A cure for Australia’s deadliest cancer is closer than ever with the launch of a dedicated lung cancer research centre charged with boosting survival rates and treatment options for the killer disease.
The Centre for Lung Cancer Research opened its doors in Sydney today, ushering in a new era of innovation and collaboration to find a cure for a disease affecting 10,000 Australians each year.
Working across the areas of genetics, drug discovery, delivery of medications and patient care, the Centre, unveiled by NSW Health Minister Brad Hazzard, will transform today’s lung cancer research landscape and ensure lab discoveries are swiftly implemented in cancer clinics.
“Lung cancer has an appalling survival rate, very few effective treatment options and a bad reputation which has made it difficult to secure the funding needed to make research breakthroughs,” says Professor Carol Armour, Director of Sydney’s Woolcock Institute of Medical Research, where the Centre is based.
“We’re changing that forever, with a purpose-built lung cancer research facility dedicated exclusively to finding a cure for this killer condition. With the innovations inside these walls and among our broad network of leading researchers, lung cancer will no longer be the dreaded diagnosis that it is today.”
Lung cancer facts make grim reading. More Australians die every year from this disease than breast and prostate cancer combined. Despite this, lung cancer receives only a small fraction of the funding of other cancers, largely due to its negative links to smoking, Professor Armour says. “What people don’t realise is that many sufferers have never smoked, and of those who have, many started young before cancer links were well understood, so the stigma is really quite undeserved,” Professor Armour says.
The Centre aims to lift the profile of lung cancer by supporting large translational research programs to be run from its high-tech purpose-built Glebe facilities. It includes the Lung Cancer Research Network, a team of world-class researchers from over 20 hospitals, research centres, universities and organisations who are united in the goal to better understand, treat and prevent the disease.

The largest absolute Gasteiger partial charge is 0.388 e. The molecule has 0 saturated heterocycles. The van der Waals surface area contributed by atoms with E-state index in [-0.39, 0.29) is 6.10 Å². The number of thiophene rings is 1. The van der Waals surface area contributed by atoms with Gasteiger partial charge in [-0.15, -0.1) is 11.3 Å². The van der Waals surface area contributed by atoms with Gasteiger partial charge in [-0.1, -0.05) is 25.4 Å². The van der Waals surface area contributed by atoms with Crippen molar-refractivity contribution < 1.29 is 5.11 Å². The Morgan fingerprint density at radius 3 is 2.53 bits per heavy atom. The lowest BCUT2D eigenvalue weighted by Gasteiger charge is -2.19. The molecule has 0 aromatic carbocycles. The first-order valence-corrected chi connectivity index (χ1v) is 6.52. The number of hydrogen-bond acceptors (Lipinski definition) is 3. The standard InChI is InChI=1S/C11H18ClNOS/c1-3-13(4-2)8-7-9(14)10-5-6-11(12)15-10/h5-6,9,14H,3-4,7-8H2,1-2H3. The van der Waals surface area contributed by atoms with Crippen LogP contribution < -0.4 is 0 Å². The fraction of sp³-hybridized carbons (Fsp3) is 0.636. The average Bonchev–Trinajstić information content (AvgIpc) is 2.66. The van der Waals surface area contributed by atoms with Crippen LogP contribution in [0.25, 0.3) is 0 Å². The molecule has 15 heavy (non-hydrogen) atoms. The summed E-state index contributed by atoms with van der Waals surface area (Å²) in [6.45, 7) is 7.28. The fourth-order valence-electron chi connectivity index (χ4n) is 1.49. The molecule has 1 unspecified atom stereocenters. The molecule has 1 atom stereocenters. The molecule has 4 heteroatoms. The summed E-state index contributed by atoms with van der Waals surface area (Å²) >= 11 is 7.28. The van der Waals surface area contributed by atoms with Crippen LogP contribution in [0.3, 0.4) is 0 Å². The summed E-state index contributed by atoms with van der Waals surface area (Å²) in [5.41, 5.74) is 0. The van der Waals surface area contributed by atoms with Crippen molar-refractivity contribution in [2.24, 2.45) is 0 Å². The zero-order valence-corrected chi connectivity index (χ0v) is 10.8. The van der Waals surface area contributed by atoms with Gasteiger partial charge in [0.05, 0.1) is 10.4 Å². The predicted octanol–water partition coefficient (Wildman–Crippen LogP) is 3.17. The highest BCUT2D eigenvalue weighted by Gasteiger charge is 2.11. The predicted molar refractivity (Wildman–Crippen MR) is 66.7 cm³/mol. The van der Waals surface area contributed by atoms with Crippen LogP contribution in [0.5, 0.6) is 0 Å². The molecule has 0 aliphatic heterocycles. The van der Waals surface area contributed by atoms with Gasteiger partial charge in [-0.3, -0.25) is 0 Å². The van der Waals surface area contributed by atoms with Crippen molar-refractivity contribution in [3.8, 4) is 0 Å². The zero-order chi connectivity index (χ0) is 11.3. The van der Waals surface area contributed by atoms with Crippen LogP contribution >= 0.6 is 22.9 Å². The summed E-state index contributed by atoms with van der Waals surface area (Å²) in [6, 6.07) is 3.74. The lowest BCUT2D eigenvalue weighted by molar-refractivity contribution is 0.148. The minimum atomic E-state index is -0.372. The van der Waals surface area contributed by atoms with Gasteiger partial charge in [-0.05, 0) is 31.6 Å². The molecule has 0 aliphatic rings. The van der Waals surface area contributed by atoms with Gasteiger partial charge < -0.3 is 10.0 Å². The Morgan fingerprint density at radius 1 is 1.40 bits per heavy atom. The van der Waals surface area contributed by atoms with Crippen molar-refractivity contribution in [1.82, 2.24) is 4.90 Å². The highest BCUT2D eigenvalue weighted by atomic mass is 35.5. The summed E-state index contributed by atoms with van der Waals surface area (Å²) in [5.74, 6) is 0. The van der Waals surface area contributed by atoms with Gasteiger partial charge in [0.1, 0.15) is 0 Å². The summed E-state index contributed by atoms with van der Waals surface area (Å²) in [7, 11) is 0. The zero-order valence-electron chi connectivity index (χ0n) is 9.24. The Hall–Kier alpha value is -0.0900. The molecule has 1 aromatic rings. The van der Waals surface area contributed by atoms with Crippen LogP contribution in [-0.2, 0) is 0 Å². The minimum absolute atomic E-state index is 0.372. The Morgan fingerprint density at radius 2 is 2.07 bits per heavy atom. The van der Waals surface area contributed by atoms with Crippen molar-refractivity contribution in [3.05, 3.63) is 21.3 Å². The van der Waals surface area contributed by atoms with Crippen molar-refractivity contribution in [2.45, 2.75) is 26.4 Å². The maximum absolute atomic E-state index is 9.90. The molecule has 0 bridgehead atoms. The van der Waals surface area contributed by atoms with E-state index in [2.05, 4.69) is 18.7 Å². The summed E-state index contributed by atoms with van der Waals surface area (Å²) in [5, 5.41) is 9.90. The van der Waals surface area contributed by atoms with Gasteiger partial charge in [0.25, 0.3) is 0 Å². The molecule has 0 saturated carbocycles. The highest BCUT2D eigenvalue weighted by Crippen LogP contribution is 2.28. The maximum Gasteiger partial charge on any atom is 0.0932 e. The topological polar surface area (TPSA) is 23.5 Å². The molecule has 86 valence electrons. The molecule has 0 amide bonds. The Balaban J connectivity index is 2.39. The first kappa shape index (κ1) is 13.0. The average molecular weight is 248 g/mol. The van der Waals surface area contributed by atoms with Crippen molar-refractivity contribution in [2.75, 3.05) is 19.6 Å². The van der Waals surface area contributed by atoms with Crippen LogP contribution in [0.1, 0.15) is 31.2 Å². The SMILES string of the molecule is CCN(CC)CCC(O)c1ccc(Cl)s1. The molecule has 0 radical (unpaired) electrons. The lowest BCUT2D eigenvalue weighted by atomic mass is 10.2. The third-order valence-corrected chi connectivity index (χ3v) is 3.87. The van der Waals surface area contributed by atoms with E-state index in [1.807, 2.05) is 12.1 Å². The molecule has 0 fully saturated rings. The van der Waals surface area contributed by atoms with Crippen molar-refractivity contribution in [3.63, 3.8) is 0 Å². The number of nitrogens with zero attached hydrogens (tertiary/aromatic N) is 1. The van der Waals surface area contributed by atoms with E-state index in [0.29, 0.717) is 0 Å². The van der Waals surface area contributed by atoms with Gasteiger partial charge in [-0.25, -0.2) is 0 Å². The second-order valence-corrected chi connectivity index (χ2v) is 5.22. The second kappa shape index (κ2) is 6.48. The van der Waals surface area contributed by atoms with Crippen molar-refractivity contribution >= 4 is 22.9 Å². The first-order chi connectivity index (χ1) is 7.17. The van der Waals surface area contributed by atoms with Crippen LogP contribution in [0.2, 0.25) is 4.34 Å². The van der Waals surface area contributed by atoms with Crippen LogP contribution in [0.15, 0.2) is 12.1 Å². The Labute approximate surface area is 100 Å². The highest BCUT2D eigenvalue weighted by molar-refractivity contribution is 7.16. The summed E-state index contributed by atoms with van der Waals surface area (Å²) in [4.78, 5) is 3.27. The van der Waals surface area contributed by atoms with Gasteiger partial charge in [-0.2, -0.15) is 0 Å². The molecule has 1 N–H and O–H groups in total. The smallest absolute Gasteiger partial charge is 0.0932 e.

“The facility acts as a hub for researchers, clinicians, respiratory physicians, oncologists, radiologists, thoracic surgeons, advocates for lung cancer, basically all those who are passionate and motivated to fast track a cure for lung cancer,” says respiratory specialist Associate Professor Lucy Morgan, a member of the network supported by the new Centre. Collaboration in our network will connect discovery and implementation more quickly than ever before.
”The work has already begun, with the network establishing core research projects through the Centre to develop non-invasive diagnosis, innovative drug delivery and 3D-printed airway stents for patients with breathing difficulties,” Associate Professor Morgan says.
The Centre’s database and bio-bank give lung cancer researchers access to unprecedented quantities of valuable cells, de-identified patient information and fresh experimental results in the areas of molecular biology and drug discovery. The state-of-the-art laboratory will be available to researchers and provide tissue and cell analysis.
The innovation has been welcomed by Lillian Leigh, a Sydney lawyer and mother who was diagnosed with stage four lung cancer three years ago, aged 37. “We desperately need better treatments and far better outcomes for people diagnosed with this disease,” says Ms Leigh, who will speak at the launch.
“The Centre and the Network have a very exciting opportunity here to build a robust, energised lung cancer research field. That gives myself and others hope for a brighter future where survival rates climb and we get the chance to see our children grow up.”
The Centre for Lung Cancer Research will be opened by NSW Health Minister Brad Hazzard at 9.30am on Wednesday, April 18 at the Woolcock Institute of Medical Research in Glebe, Sydney.
Lung Cancer: The Facts
- Lung cancer is the 4th most common cancer in Australia and has the highest mortality rate
- More than 10,000 Australians are diagnosed with it each year
- It kills more women than breast, uterine, and ovarian cancer combined
- Unlike breast or prostate cancer, lung cancer has no diagnostic tests for early detection
- It is the leading cause of cancer in the Aboriginal population
- Just 15% of those diagnosed with lung cancer are still alive five years later